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Studying Schizophrenia and reading some papers discussing polymorphisms in the 5HT-2A receptor gene (HTR2A). Specifically, the authors mention A-1438G, T102C, his452tyr. How does one best take processed genetic data, such as on 23andMe, or the entire raw data with Nebula to determine which variants are carried? 23andMe allows access to raw data and you can search for the gene by HTR2A where there is a list of rs markers such as rs9595552 and rs17069218 and their genomic positions 47407430 and 47408350, respectively. How do I take A-1438G, T102C, his452tyr and relate them to either the rs number or genomic position? Supposing they aren't on the list and I get a whole-genome sequencing done by Nebula, how would I go about finding these residues? I know that HTR2A is on chromosome 13q14-21. I understand the first part 'chromosome 13', but not the rest. Nor do I understand how I would go about navigating the raw genomic data.

Edit: Luckily, I was able to use Google to track down these relationships.
rs6313 = T102C
rs6311 = A1438G
rs6314 = his452tyr
when I looked to the data on 23andMe, online it yielded:
rs6313 = T102C ; A or G ; AA
rs6311 = A1438G
rs6314 = his452tyr ; G or A ; GG
I was able to download the complete raw data and search the text file for the middle one yielding:
rs6313 = T102C ; A or G ; AA
rs6311 = A1438G ; TT
rs6314 = his452tyr ; G or A ; GG
Now the last one appears apparent. We are clearly discussing the amino acid sequence. Histidine (H) has two possible codons, CAU and CAC. Tyrosine has two possible codons, UAU and UAC. Meaning that the variation lies in the first position, with a G in the DNA yielding histidine and an A giving tyrosine. So G or A is what we are looking for in the DNA sequence from 23andMe and all is well.
If we then try and apply this same process to the other two polymorphisms, assuming they are amino acids and not nucleotides, it doesn't work.
alanine(A): GCU, GCC, GCA, GCG
glycine(G): GGU, GGC, GGA, GGG
threonine(T): ACU, ACC, ACA, ACG
cysteine(C): UGU, UGC
For alanine/glycine, the nucleotide variation would be occurring in the second position, G/C. Yet the 23andMe data says genotype is TT. Therefore I believe it is correct to assume A/G is referring to nucleotides in the DNA.
The same would apply for threonine and cysteine, for two out of three of the nucleotides must be the same and this is not the case. Assuming instead they are nucleotides is compatible with the data from 23andMe; A or G and AA.
That being said, I am aware that the promotor does not always lie at the beginning of a gene, but I do not know where else it can lie. Can it lie at the end? A-1438G is in the promoter, T102C in exonI, and his452tyr in exonIII. Converting his452tyr we have (452*3-2=1354) G-1354A. Putting them in order: exonI T102C, exonIII G-1354A, promoter A-1438G. Does this sound correct?

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    $\begingroup$ I'm not exactly sure what you're asking for, perhaps you could structure your question a little better. But searching for your gene at dbSNP seems like a good start. That lists you all gene variants currently mapped to the specific gene. Example: ncbi.nlm.nih.gov/snp/?term=HTR2A. After searching you can also click Varview to view the genome position of the gene and all its variants. $\endgroup$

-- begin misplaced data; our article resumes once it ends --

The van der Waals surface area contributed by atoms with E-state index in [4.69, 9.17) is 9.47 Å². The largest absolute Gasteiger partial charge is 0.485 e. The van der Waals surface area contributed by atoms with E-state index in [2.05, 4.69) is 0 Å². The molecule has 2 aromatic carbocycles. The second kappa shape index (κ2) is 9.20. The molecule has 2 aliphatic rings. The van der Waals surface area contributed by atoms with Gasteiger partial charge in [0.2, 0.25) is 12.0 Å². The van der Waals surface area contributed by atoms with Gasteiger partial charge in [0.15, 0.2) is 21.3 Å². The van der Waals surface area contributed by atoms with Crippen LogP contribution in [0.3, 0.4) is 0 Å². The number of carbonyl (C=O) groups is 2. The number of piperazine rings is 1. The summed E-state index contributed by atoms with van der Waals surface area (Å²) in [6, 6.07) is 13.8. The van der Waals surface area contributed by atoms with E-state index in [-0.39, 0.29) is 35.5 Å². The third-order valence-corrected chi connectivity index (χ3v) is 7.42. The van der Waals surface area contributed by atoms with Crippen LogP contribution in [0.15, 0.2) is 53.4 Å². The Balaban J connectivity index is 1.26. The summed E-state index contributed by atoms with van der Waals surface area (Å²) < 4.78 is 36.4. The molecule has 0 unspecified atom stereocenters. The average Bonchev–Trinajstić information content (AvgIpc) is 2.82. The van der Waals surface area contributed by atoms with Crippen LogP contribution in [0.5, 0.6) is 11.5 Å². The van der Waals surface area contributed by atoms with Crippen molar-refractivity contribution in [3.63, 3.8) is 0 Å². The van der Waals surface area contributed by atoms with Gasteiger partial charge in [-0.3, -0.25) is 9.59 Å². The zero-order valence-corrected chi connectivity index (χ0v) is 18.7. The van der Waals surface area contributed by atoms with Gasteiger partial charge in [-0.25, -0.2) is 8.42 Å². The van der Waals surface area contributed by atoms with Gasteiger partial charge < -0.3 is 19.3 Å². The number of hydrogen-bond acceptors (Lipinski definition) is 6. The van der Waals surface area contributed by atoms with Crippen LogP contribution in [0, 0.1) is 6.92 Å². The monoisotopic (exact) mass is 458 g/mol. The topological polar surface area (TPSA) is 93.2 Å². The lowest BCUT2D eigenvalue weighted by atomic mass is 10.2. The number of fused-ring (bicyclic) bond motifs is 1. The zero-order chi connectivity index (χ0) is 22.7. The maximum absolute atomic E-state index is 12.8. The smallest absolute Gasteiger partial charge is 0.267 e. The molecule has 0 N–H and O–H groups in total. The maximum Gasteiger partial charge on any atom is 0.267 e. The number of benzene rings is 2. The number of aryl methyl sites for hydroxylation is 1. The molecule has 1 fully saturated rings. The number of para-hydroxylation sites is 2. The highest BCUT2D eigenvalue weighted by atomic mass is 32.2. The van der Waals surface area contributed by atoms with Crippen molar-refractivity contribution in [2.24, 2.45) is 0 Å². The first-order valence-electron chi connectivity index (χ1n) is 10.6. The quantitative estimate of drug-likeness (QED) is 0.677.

– gaspanic
    Jan 1, 2022 at 17:33

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If you go to the gene at Genbank you will see that the gene has a few variants, which are based on differing intron/exon boundaries. The 13q... is the position based on karyotype analysis. You can relate this to straight genome positions to some extent, but you would need to determine the start codon and the intron/exon boundaries for your encoded protein.

There are a few possibilities:

  1. The positions are amino-acid substitutions - They are related to the genomic sequence by the coding position starting with the start codon ATG (Met) and working from there. In this case it would be Alanine to Glycine at amino-acid 1438 of the protein sequence. However, if you look at the CDS regions and go to the linked proteins (/protein_id=NP_XXXXXXXX) you will see that there are only 430ish amino-acids in the sequence. The His425Tyr is certainly an amino-acid substitution of this sort, the others might not be.
  2. The positions are raw coding positions. A highly conserved single base substitution at the designated site. This would be for the coding sequence only. You would take the exons only and count bases from the A of the start ATG.

I've not tried to access the 23-and-me data, so I don't know how it works, but the genomic position will be starting from the first base in chromosome 1 and counting up I think. Generally data of this sort will be analysed using a specific set of tools in a bioinformatics system.

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  • $\begingroup$ Thank you for your answer, bob1. I updated the original post if you can check my work that would be helpful. I may have to update the post in the future if there is an instance where Google does not yield a rs number for the polymorphism in question. $\endgroup$ Dec 31, 2021 at 18:05

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